Kids explore Nash County Arboretum

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Henry Larsen, 5, left, gets help from his dad, Stewart Larsen, while making a butterfly craft in the garden Saturday at the annual Arboretum Day at the Nash County Arboretum in Nashville.


Staff Writer

Monday, September 23, 2019

Nash County Master Gardeners held their annual Aboretum Day on Saturday with a twist: It was Kid’s Day at the Arboretum.

Nash County Horticulture Agent Matt Stevens is the official superintendent of the arboretum on Eastern Avenue in Nashville, but Nash County Extension Master Gardeners conceptualized the gardens in 2000 and have provided the ideas and manpower to nurture and grow it since then.

“We always have an annual Day at the Arboretum event,” Stevens said, “But this year, the Master Gardeners volunteers wanted to focus activities on things kids would find interesting. We think it’s important to show kids how to make connections with nature and outdoors.”

Activities included rock painting, crafts, tractor rides, music, stories and many informational located throughout the arboretum.

Stevens said he knows how hard it can be to get kids to go outside. He’s got two children, ages 15 and 12.

“Sometimes it’s hard to get kids away from the technology and screens — but once you do, most of the time they’ll find there is lots to see and do outside,” Stevens said. “I like being outdoors with kids, because they have a different perspective than I do about the gardens, the plants and the science. It’s fun to see and hear what they think.”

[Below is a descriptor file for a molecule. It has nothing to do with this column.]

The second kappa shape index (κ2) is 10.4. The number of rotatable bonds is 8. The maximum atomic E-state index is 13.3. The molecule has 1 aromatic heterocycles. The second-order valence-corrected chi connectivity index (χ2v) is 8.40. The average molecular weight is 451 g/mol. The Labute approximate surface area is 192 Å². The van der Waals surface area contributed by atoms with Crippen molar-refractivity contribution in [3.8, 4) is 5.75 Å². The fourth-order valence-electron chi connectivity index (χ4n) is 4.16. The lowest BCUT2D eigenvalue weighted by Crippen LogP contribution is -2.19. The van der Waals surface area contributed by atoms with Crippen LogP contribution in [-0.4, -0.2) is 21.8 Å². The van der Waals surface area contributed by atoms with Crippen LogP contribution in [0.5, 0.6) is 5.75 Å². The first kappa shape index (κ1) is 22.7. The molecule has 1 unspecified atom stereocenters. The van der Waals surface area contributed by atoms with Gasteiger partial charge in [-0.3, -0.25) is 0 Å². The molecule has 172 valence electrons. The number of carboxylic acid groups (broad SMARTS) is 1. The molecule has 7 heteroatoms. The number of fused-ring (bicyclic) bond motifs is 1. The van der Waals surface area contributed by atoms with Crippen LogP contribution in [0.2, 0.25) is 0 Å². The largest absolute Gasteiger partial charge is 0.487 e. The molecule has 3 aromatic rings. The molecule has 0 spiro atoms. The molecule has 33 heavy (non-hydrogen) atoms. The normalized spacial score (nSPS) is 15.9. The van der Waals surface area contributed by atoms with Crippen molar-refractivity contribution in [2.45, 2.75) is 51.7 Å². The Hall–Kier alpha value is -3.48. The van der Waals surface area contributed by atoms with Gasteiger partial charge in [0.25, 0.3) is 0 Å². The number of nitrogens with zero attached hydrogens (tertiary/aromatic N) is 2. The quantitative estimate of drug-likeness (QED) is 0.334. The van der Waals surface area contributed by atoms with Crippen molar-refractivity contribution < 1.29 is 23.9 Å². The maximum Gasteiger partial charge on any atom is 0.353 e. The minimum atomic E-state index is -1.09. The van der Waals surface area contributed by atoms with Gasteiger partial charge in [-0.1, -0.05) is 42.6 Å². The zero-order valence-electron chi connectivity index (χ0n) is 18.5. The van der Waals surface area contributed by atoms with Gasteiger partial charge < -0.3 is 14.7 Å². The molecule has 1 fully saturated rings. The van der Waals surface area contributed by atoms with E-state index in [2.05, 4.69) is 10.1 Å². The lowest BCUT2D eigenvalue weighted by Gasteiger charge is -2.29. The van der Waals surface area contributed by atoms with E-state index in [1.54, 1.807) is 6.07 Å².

The Nash County Arboretum features eleven demonstration gardens, which include the Rose Garden, Woodland Garden, Rain Garden, Pollinator Garden, Terraced Garden, Patriot Garden, 4-H Garden, Screening Garden, Tranquility Garden, Holly Garden and Homestead Garden that’s located behind the Nash County Agriculture Center beside a historic log cabin that has been moved to the center’s property.

Londyn Hernandez, 9, attended the event and said her favorite part was in the Patriot Garden, where volunteers offered information about local birds, food birds eat and birdhouses.

“I learned about some parts of plants birds like to eat,” Hernandez said,

Siblings Ayla Dogaci, 11, and Gavin Dogaci, 7, also attended and both liked the tractor ride kids could take around the arboretum. Gavin was happy to have some crafts he made at the event.

“I made this in the rainforest garden,” he said holding up a handmade rain noisemaker. His sister Ayla said she liked the rain garden and learning about different plants.

William Daisher brought his daughters, 8 and 10, to the event and said they’ve visited the Nash Arboretum before.

“We’ve walked around it several times and have taken family photos out here, too,” he said. “It’s a nice place, and I’ve been surprised how much the girls like it. They wouldn’t admit to it, but I think they like to disconnect every now and then just walk around outside where it’s quiet.”

While the gardens are beautiful to walk through and enjoy, Stevens said they’re also educational.

“People in the community can come and see options for their gardens at their homes. We try to show the community the diversity of plants you can plant in our area that are proven to work well with our climate,” Stevens said.

Self-guided tours are offered every day, sunrise to sunset.

The Master Gardeners also offer walking tours periodically and the next one is scheduled for Friday. The tour, led by volunteer Christine Ricci is titled, “Ten Outrageous Organisms.” The tour starts at noon in front of the Agriculture Center.